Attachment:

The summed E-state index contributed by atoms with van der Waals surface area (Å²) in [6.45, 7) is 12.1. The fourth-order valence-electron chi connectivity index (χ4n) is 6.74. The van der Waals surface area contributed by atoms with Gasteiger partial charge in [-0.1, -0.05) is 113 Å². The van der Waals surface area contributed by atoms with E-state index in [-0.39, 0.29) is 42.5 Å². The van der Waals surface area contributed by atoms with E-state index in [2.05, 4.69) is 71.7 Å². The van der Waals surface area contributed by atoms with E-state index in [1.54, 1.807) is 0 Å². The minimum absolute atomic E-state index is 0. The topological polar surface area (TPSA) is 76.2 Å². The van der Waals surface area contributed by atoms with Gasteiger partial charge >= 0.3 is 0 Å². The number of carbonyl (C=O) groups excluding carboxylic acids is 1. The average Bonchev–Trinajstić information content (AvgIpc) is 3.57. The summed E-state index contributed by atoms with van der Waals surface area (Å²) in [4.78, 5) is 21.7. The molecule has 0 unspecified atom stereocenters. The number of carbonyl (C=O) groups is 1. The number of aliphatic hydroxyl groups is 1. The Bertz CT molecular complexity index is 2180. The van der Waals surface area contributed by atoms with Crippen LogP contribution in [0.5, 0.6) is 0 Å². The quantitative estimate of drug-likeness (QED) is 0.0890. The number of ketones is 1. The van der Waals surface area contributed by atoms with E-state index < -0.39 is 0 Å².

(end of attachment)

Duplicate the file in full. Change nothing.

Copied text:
The summed E-state index contributed by atoms with van der Waals surface area (Å²) in [6.45, 7) is 12.1. The fourth-order valence-electron chi connectivity index (χ4n) is 6.74. The van der Waals surface area contributed by atoms with Gasteiger partial charge in [-0.1, -0.05) is 113 Å². The van der Waals surface area contributed by atoms with E-state index in [-0.39, 0.29) is 42.5 Å². The van der Waals surface area contributed by atoms with E-state index in [2.05, 4.69) is 71.7 Å². The van der Waals surface area contributed by atoms with E-state index in [1.54, 1.807) is 0 Å². The minimum absolute atomic E-state index is 0. The topological polar surface area (TPSA) is 76.2 Å². The van der Waals surface area contributed by atoms with Gasteiger partial charge >= 0.3 is 0 Å². The number of carbonyl (C=O) groups excluding carboxylic acids is 1. The average Bonchev–Trinajstić information content (AvgIpc) is 3.57. The summed E-state index contributed by atoms with van der Waals surface area (Å²) in [4.78, 5) is 21.7. The molecule has 0 unspecified atom stereocenters. The number of carbonyl (C=O) groups is 1. The number of aliphatic hydroxyl groups is 1. The Bertz CT molecular complexity index is 2180. The van der Waals surface area contributed by atoms with Crippen LogP contribution in [0.5, 0.6) is 0 Å². The quantitative estimate of drug-likeness (QED) is 0.0890. The number of ketones is 1. The van der Waals surface area contributed by atoms with E-state index < -0.39 is 0 Å².